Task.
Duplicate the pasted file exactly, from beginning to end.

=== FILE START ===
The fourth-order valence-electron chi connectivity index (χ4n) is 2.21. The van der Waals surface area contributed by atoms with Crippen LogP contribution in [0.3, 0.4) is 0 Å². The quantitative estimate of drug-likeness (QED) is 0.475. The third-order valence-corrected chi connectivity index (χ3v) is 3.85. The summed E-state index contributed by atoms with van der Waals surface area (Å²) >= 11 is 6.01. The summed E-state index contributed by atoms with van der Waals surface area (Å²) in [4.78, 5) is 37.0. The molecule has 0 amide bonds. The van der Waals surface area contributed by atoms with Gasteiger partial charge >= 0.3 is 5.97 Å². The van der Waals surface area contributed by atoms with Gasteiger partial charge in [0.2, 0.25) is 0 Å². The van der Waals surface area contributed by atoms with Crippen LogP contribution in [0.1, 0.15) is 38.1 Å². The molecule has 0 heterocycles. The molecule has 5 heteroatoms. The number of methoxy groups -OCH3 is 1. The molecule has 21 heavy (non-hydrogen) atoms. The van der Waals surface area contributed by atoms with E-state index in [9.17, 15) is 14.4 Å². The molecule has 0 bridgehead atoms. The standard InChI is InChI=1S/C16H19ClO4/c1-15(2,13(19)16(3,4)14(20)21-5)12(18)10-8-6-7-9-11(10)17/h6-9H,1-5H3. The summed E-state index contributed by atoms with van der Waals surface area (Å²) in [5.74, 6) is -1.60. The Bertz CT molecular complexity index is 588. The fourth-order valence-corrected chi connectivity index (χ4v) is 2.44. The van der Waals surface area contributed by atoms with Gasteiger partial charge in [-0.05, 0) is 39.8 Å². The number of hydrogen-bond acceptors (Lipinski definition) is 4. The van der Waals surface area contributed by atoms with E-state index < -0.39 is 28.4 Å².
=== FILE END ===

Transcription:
The fourth-order valence-electron chi connectivity index (χ4n) is 2.21. The van der Waals surface area contributed by atoms with Crippen LogP contribution in [0.3, 0.4) is 0 Å². The quantitative estimate of drug-likeness (QED) is 0.475. The third-order valence-corrected chi connectivity index (χ3v) is 3.85. The summed E-state index contributed by atoms with van der Waals surface area (Å²) >= 11 is 6.01. The summed E-state index contributed by atoms with van der Waals surface area (Å²) in [4.78, 5) is 37.0. The molecule has 0 amide bonds. The van der Waals surface area contributed by atoms with Gasteiger partial charge >= 0.3 is 5.97 Å². The van der Waals surface area contributed by atoms with Gasteiger partial charge in [0.2, 0.25) is 0 Å². The van der Waals surface area contributed by atoms with Crippen LogP contribution in [0.1, 0.15) is 38.1 Å². The molecule has 0 heterocycles. The molecule has 5 heteroatoms. The number of methoxy groups -OCH3 is 1. The molecule has 21 heavy (non-hydrogen) atoms. The van der Waals surface area contributed by atoms with E-state index in [9.17, 15) is 14.4 Å². The molecule has 0 bridgehead atoms. The standard InChI is InChI=1S/C16H19ClO4/c1-15(2,13(19)16(3,4)14(20)21-5)12(18)10-8-6-7-9-11(10)17/h6-9H,1-5H3. The summed E-state index contributed by atoms with van der Waals surface area (Å²) in [5.74, 6) is -1.60. The Bertz CT molecular complexity index is 588. The fourth-order valence-corrected chi connectivity index (χ4v) is 2.44. The van der Waals surface area contributed by atoms with Gasteiger partial charge in [-0.05, 0) is 39.8 Å². The number of hydrogen-bond acceptors (Lipinski definition) is 4. The van der Waals surface area contributed by atoms with E-state index < -0.39 is 28.4 Å².